When I was 12, what I wanted more than anything in the world was surgery to pin my ears back.
Picture me: hair cropped to my (slightly) pointy ears, braces, glasses, pale and scrawny as could be. I earned straight As in class, but knew that any academic success was fruitless. Unless I was beautiful, I’d never be happy. Ever. This fact had been made abundantly clear.
Every day, as I gazed into the mirror of my parents’ hall bathroom, I’d run through the list: Can’t change my skin, can’t change my eyes, can’t change my teeth… but maybe I could fix my (slightly) pointy ears! My horrible, disgusting gargoyle ears! If I could just get those taken care of, maybe the rest would follow and I’d finally be seen for who I was inside.
This thought became an obsession. It was the dawn of widespread internet access, and I learned about ear pinning surgery, the procedure that could “cure” me. A doctor would open flaps in my ears and sculpt the cartilage away, shaping them so they’d lay flat against my head. There would be stitches, and annoying follow-up visits, and pain – sure – but then I would be normal. I begged my mother for the procedure. Not only did she flat-out refuse to allow cosmetic surgery, she denied that my ears were unusual at all. (She was right, but I didn’t know it then). She also reminded me how money works. Even if I were allowed to have the surgery, the amount of money it would cost would mean I’d have to give up my adored music camp that summer: no solos, no seeing my long-distance friends, none of the things I looked forward to all year. She seemed sure that would put things in perspective.
“Music camp?!” I roared through hot, self-pitying tears. “What’s the point of singing if everyone hates me because I’m ugly?!”
I was willing to give up my song for a tiny physical change.
What strong, dark feelings for a person who’d only been on the planet 12 years. I was so caught up in wanting to be found attractive that I would have traded anything – my grades, my talent, the things that made me happy – just to feel OK within my body. And this happened despite loving, supportive parents. It happened despite being involved in sports that taught me my body was strong and useful. It happened even though there wasn’t actually anything wrong with me. And it will almost certainly happen to my children someday. That knowledge angers and terrifies me, and makes me want to go back in time and hug myself… and then change the entire system.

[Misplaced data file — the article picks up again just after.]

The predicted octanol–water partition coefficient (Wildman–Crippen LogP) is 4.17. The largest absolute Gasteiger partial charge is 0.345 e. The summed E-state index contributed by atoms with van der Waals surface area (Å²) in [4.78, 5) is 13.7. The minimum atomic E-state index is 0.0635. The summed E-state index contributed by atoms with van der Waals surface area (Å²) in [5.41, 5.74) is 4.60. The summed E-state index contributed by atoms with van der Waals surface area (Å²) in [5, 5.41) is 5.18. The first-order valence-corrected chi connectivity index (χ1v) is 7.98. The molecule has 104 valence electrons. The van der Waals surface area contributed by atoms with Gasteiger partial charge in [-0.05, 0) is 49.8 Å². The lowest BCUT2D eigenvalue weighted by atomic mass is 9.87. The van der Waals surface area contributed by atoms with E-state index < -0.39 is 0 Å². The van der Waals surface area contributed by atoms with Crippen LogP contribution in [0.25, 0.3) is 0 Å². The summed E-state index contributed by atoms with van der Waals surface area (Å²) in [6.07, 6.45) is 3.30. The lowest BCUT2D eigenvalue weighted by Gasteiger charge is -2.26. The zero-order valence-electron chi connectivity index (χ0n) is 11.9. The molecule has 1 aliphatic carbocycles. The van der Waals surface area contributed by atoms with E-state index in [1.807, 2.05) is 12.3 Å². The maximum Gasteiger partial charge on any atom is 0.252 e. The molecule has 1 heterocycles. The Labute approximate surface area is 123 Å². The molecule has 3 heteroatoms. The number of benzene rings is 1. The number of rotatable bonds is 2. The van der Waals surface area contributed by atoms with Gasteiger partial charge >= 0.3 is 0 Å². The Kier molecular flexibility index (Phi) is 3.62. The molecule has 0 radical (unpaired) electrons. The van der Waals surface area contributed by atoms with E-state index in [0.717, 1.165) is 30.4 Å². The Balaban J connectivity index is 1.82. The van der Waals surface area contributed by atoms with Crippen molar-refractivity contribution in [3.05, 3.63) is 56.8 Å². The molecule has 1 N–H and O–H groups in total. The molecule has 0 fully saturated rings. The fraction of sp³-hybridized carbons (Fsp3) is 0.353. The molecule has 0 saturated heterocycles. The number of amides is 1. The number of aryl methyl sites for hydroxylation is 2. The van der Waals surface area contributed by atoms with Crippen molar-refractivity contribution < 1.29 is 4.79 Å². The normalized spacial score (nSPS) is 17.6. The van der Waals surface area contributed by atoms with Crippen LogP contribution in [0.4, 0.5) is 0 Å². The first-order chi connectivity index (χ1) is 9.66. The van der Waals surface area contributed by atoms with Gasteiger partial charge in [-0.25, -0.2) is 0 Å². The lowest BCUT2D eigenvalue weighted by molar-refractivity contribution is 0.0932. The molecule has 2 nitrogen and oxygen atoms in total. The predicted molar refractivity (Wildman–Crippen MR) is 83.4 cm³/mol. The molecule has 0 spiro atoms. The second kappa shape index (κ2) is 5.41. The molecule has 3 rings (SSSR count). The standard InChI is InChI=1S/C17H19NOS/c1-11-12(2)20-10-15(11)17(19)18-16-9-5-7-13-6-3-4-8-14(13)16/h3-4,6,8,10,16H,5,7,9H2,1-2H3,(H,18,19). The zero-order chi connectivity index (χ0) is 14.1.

Have you ever skipped a day of school or social event because you just felt too unattractive to be seen by other people?
Do you suck your tummy in, sometimes even when you’re alone?
Have you ever doubted you were lovable because of how you look?
I have. I do.
And that’s why this is body image week.
As I’ve grown up, life has helped me move way past the ears crisis. I love living in my body now, and even when it’s bloated and tired and sporting a bad hair cut, I try to be kind to it. I speak from the heart when I say that I find everyone beautiful in some extraordinary way. And I focus on the idea of physical “beauty” not because I think it’s more important than minds, hearts, or souls, but because we as humans live in bodies. The way we feel about the form we inhabit can’t help but color the way we move through the world. Owning that truth, and figuring out how to improve our view of ourselves, is worth at least a week of thought.
So here are the re-blogs and new pieces you can expect in the coming days:
Tuesday: In which I find out I am considered “plus size” – The first piece I ever wrote for this blog, about how I originally became furious with the fashion and media industries for skewing perceptions of beauty
Wednesday: All women are real women – As I delved deeper into the positive body image community, I started finding some sneaky phrases chipping away at the true message of the “self-love” movement
Thursday: Beauty is truth, truth beauty: models from my community – After reading a study showing that the more we look at diverse body types, the more accepting of them we become, I decided to compile photos of the beautiful people from my community. What I learned from them changed everything.
Friday: Finally, I’ll be asking for help. I’ve always wanted to share Thursday’s “model community” project more widely – but I’m nervous. By Friday, I’ll have written the draft of the piece I plan to submit to a few bigger online forums, and I’m hoping to crowd source a review of it from you amazing writers.
To wrap this up: I’m playing with the idea of extending Body Image Week into two weeks, as I’ve had some offers for guest posts. In my experience, when I talk with people about body image, what moves me the most is when we all make ourselves vulnerable and reveal the times we’ve struggled with loving ourselves – that shared experience is, strangely, so uplifting. If any of you feel like sharing your story (or action plan for change, or just a righteous rant), email me at email@example.com.